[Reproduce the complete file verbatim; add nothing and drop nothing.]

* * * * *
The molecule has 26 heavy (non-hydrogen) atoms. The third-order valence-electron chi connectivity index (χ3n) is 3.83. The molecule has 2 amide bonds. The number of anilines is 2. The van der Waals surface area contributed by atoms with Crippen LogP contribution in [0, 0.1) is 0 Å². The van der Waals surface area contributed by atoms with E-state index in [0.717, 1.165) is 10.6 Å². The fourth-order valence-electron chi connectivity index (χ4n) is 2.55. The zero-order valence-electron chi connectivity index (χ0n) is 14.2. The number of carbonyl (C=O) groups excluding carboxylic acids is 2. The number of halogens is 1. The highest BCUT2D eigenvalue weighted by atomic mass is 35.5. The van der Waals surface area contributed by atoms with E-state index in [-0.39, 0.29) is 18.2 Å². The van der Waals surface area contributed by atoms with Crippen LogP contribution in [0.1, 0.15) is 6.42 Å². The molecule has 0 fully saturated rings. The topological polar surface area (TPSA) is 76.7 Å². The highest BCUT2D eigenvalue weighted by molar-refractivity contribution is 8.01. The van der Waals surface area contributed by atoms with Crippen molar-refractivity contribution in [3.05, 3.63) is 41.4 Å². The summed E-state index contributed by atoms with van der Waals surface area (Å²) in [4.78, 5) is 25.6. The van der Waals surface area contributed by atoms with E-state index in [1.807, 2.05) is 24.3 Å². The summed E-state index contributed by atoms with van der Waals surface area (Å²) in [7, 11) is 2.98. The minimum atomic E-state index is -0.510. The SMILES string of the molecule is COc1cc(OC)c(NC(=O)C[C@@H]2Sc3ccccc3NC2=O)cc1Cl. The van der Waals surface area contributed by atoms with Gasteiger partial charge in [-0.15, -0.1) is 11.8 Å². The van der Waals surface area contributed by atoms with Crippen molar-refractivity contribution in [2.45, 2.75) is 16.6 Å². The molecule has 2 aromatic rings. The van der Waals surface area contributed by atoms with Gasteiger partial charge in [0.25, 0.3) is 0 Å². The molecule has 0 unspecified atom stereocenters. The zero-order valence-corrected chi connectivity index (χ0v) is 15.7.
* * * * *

The molecule has 26 heavy (non-hydrogen) atoms. The third-order valence-electron chi connectivity index (χ3n) is 3.83. The molecule has 2 amide bonds. The number of anilines is 2. The van der Waals surface area contributed by atoms with Crippen LogP contribution in [0, 0.1) is 0 Å². The van der Waals surface area contributed by atoms with E-state index in [0.717, 1.165) is 10.6 Å². The fourth-order valence-electron chi connectivity index (χ4n) is 2.55. The zero-order valence-electron chi connectivity index (χ0n) is 14.2. The number of carbonyl (C=O) groups excluding carboxylic acids is 2. The number of halogens is 1. The highest BCUT2D eigenvalue weighted by atomic mass is 35.5. The van der Waals surface area contributed by atoms with E-state index in [-0.39, 0.29) is 18.2 Å². The van der Waals surface area contributed by atoms with Crippen LogP contribution in [0.1, 0.15) is 6.42 Å². The molecule has 0 fully saturated rings. The topological polar surface area (TPSA) is 76.7 Å². The highest BCUT2D eigenvalue weighted by molar-refractivity contribution is 8.01. The van der Waals surface area contributed by atoms with Crippen molar-refractivity contribution in [3.05, 3.63) is 41.4 Å². The summed E-state index contributed by atoms with van der Waals surface area (Å²) in [4.78, 5) is 25.6. The van der Waals surface area contributed by atoms with E-state index in [1.807, 2.05) is 24.3 Å². The summed E-state index contributed by atoms with van der Waals surface area (Å²) in [7, 11) is 2.98. The minimum atomic E-state index is -0.510. The SMILES string of the molecule is COc1cc(OC)c(NC(=O)C[C@@H]2Sc3ccccc3NC2=O)cc1Cl. The van der Waals surface area contributed by atoms with Gasteiger partial charge in [-0.15, -0.1) is 11.8 Å². The van der Waals surface area contributed by atoms with Crippen molar-refractivity contribution in [2.45, 2.75) is 16.6 Å². The molecule has 2 aromatic rings. The van der Waals surface area contributed by atoms with Gasteiger partial charge in [0.25, 0.3) is 0 Å². The molecule has 0 unspecified atom stereocenters. The zero-order valence-corrected chi connectivity index (χ0v) is 15.7.